How to Make an Online Quiz in 6 Simple Steps

Reasons to Include Online Quizzes in Your Training Program

  1. Quizzes allow you to keep track of your employees’ progress and let you see what’s been learned and what hasn’t.
  2. Creating a quiz, as well as taking one, doesn’t take too much time. That’s perfect because you have to be fast if you want your training to be effective. Did you know that people forget an average of 70% of what they’ve learned within 24 hours?
  3. Quizzes enable learners to retain new information in long-term memory.
  4. Testing drives learners’ understanding, motivation, and engagement. Achievements on quizzes create deeper engagement with your content.
  5. Quizzes also produce data that can be used to help identify gaps in your training, and help you improve your content.
  6. You don’t need a classroom environment for testing. Learners can take online quizzes wherever they are, according to their schedule.

Questions to Ask Before You Create an Online Quiz

  • Do they have experience in online learning?
  • What levels of computer literacy do they have?
  • Are they supposed to take quizzes on PCs or more likely to study on mobile devices?
  • Are there any people with visual or hearing impairments?
  • What types of questions are most relevant for the audience?

A Step-By-Step Walkthrough:

  1. Reinforcement Quizzes help consolidate and force a review of the training material. They are usually included at regular intervals (end of module or chapter) for practice and data collection. There are usually no specific requirements: no time limits, no penalties for incorrect answers. The learner has several attempts to give a correct answer; after each error, there’s an explanation why the answer is incorrect.
  2. Assessment Quizzes help check employees’ knowledge. These typically have set time limits and one attempt to answer, no explanation for errors. The quiz shows how useful the course or the entire training program was for your employees — what, in fact, they have learned from it.

Step 2. Choose the Types of Quiz Questions

  1. True or False — The learner should determine if the statement is true or false. This is the simplest question type.

Step 3. Make Good Questions

  • Don’t overcomplicate. Questions should be simple and clear. Avoid writing long complex sentences. A sentence shouldn’t be more than 20 words long.
  • Try to avoid using negatives in your questions and answers. For example: “Which of the following is NOT a result of hydrogen bonds?” Such questions are often confusing. However, a judicious use of this approach can keep your learners on their toes. When you do use it, consider writing the negative particle in capital letters or bolded text so the learner doesn’t miss it.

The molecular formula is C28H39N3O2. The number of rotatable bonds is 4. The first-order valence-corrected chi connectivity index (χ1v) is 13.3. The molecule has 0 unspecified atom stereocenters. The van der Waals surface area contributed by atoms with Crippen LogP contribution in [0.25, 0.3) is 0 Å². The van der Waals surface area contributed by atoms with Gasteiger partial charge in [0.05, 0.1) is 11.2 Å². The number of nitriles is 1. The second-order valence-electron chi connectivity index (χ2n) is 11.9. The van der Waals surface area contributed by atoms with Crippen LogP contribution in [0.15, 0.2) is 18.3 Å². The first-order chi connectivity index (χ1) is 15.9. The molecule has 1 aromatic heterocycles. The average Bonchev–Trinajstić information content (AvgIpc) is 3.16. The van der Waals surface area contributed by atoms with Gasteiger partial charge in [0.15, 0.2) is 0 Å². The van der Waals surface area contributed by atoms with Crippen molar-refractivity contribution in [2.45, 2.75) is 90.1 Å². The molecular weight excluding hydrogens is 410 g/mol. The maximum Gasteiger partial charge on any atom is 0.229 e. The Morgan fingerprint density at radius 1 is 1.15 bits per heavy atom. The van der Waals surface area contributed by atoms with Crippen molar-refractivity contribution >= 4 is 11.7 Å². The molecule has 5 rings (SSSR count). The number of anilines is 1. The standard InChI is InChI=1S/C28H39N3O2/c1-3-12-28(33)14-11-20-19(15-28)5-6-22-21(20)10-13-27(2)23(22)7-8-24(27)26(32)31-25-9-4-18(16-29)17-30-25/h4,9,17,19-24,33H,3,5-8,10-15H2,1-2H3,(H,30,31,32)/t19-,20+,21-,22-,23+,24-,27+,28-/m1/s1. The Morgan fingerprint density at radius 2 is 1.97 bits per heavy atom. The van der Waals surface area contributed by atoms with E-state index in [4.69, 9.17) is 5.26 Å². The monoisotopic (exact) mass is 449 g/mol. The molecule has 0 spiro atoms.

• Don’t use imprecise descriptors like “approximately,” “any,” “at least,” etc. “What is the approximate value of the constant ‘pi’ π?” “Um, about three?” Asking inaccurate questions increases the chances of getting inaccurate answers — well-written questions will (hopefully) elicit well-written answers. For example, “Express the constant π to the nearest 3 significant figures.” “3.14.”
  • Begin open-ended questions with the words “what,” “how much,” “when,” “how,” and “why.”
  • Avoid unnecessary hints that allow the learner to deduce the correct answer from the context. This may show certain agility of mind — which is certainly positive — but it doesn’t help you assess knowledge of that specific topic.

Step 4. Work Out Answer Options

  • Make all response options clear and concise. There’s no reason to have multi-paragraph answers.
  • Keep answers and distractors the same structure and length. Any inconsistencies in grammar and language choice can provide unwanted clues to the correct answer.
  • Don’t constantly rely on answer options like “none of the above” and “all of the above” — especially on multiple-choice questions.
  • Avoid options where users’ answers can be counted “incorrect” by mistyping or misspelling the answer, such as “Chicago” and “chicago” or “Carroll” and “carroll.” After all, if the employee types in the right word but uses the wrong case, the final score will be biased if the quiz is case sensitive.
  • Ensure that your answers are absolutely correct and distractors are definitely incorrect. Any inaccuracy with either the subject or the phrasing of the response options will confuse your learners.

Step 5. Decide on Quiz Properties

Quiz scoring

Randomly distribute questions

Time limits

Number of attempts

Branching

Feedback

Step 6. Add Voice Over and Design Questions

Question design

Voice over

When to Run Quizzes

  • After each course. There should be a final test at the end of each course. Otherwise, how will you measure your employees’ training results?
  • After each training program that includes a set of courses on a specific topic. This is a kind of post-training. The outcomes can show how well employees can turn knowledge into action.
  • For certification. Quizzes show employees’ retained knowledge. You can reuse a final test from a learning course for this purpose or create a new one.
  • Before training. The results will paint a clear picture of what learners already know. You can use this data to set a direction for a course or an entire training program.

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Digital Marketing Specialist at iSpring Solutions www.ispringsolutions.com

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